|M.Sc Student||Mart Orna|
|Subject||Creating a Quantitative Rule to Aid in the Decision on the|
Use/Non-Use of a Booster Seat for 5-9 Year Old
Children in Cars
|Department||Department of Architecture and Town Planning||Supervisors||Professor Shalom Hakkert|
|Dr. Tali Itkin-Webman|
|Full Thesis text - in Hebrew|
Car accidents are a major injury cause for children. The severity of the injuries can be significantly reduced by using safety seats. One type of safety seats is the Booster seat, which is used from a weight of 18 kilos to the height of 1.45 meters - the average height of 9 years of age for boys and girls in Israel. The booster makes the height adjustments between the child and the car seat belts which are designed for taller adults. Research shows that the booster seat is less used compared to the other safety seats.
Many children stop using boosters at a premature stage, before they reach the recommended height or age. As a result they are exposed to the "Seat Belt Syndrome", in which specific organs are injured during car crashes by the seat belt.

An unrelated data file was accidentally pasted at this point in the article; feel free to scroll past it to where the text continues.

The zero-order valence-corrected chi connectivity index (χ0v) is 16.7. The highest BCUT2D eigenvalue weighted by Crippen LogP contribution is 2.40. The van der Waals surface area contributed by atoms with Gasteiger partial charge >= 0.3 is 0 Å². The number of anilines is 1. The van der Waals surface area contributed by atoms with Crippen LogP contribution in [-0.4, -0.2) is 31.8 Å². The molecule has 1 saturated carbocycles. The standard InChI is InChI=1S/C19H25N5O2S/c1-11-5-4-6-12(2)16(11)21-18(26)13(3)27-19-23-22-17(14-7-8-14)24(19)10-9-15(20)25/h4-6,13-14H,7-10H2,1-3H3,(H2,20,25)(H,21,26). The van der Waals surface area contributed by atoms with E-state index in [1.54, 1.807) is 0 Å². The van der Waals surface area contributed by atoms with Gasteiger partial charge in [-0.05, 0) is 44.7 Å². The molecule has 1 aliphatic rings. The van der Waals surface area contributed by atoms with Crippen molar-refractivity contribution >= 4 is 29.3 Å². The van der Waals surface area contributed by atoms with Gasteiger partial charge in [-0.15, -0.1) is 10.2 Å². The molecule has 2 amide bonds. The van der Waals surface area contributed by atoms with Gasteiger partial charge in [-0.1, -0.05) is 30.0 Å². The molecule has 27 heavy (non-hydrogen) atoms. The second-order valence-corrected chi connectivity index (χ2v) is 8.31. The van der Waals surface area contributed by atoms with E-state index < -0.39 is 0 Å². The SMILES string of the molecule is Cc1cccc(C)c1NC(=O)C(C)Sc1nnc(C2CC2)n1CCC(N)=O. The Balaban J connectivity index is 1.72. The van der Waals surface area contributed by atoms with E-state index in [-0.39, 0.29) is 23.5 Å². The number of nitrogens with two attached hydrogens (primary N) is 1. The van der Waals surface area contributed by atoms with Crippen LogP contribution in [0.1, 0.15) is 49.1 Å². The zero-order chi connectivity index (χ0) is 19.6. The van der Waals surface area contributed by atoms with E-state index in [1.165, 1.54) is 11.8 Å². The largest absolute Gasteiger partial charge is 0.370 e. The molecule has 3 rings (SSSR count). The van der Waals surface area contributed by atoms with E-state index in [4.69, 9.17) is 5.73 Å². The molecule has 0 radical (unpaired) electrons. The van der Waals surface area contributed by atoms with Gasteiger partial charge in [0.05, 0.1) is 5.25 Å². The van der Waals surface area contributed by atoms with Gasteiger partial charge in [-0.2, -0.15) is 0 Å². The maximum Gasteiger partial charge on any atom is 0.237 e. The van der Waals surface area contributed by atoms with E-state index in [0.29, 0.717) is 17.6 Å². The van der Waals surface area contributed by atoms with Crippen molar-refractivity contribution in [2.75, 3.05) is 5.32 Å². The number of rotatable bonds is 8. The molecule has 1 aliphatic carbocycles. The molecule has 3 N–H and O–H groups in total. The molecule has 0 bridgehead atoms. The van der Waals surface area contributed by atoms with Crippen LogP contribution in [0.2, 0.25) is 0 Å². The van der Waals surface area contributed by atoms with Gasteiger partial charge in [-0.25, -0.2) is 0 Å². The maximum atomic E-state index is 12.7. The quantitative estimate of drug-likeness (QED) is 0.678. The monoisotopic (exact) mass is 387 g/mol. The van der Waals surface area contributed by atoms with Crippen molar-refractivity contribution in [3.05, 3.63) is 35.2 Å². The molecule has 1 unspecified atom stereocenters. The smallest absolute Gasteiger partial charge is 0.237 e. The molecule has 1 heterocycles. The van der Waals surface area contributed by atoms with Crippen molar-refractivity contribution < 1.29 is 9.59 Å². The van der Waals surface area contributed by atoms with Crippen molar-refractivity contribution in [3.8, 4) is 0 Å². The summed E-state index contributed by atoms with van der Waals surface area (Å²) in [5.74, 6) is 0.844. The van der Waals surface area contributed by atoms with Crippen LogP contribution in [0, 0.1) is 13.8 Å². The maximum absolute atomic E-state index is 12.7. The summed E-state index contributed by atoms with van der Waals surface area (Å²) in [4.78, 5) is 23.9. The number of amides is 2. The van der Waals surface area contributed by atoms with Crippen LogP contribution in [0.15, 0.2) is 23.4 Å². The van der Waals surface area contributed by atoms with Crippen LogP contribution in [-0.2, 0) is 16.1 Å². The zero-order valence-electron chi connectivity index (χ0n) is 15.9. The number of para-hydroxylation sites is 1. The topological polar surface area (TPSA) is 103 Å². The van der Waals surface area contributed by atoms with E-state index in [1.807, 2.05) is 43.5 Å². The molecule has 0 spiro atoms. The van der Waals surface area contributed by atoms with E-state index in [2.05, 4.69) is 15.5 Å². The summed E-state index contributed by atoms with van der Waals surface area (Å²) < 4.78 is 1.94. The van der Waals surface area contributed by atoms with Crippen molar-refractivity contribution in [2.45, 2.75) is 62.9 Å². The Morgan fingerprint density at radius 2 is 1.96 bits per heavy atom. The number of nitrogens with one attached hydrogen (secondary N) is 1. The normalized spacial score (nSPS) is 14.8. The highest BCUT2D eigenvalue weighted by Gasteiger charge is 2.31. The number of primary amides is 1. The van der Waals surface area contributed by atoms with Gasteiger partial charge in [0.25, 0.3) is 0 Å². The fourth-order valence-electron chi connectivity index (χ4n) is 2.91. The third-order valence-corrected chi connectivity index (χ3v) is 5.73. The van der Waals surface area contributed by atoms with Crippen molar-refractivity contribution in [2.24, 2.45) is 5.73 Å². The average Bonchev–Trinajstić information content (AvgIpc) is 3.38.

There have been many attempts to inform and educate the families regarding safety seats and boosters, but today there is no informative product which can function as a reminder for the time period in life when the booster is to be used.
The main objective of this paper is to propose a design for a new product to aid in the decision making on the use of boosters.
In order to achieve the objective, two focus groups have been conducted. One included 6 adults, and the other included 14 kindergarten children. Another method was a questionnaire which was distributed among 72 parents to 4-9 year old children. It had two main objectives: to show the knowledge of the parents regarding the use of boosters, and to show whether a tendency toward an informative product exists.
The results of the two focus groups show a use of target numbers on the product and both groups marked the products with graduations. The results from the questionnaires are consistent with earlier studies, and show that the percent of children who use boosters declines as the children are older. There was a confusion of when to terminate the use of boosters and on what grounds (weight or height). Most parents showed a positive tendency toward an informative product in their cars.
The design of the final product was a process, in which all the information which was gathered in the questionnaire and the focus groups was adapted into a coherent, user centered product which answers the needs of the target populations.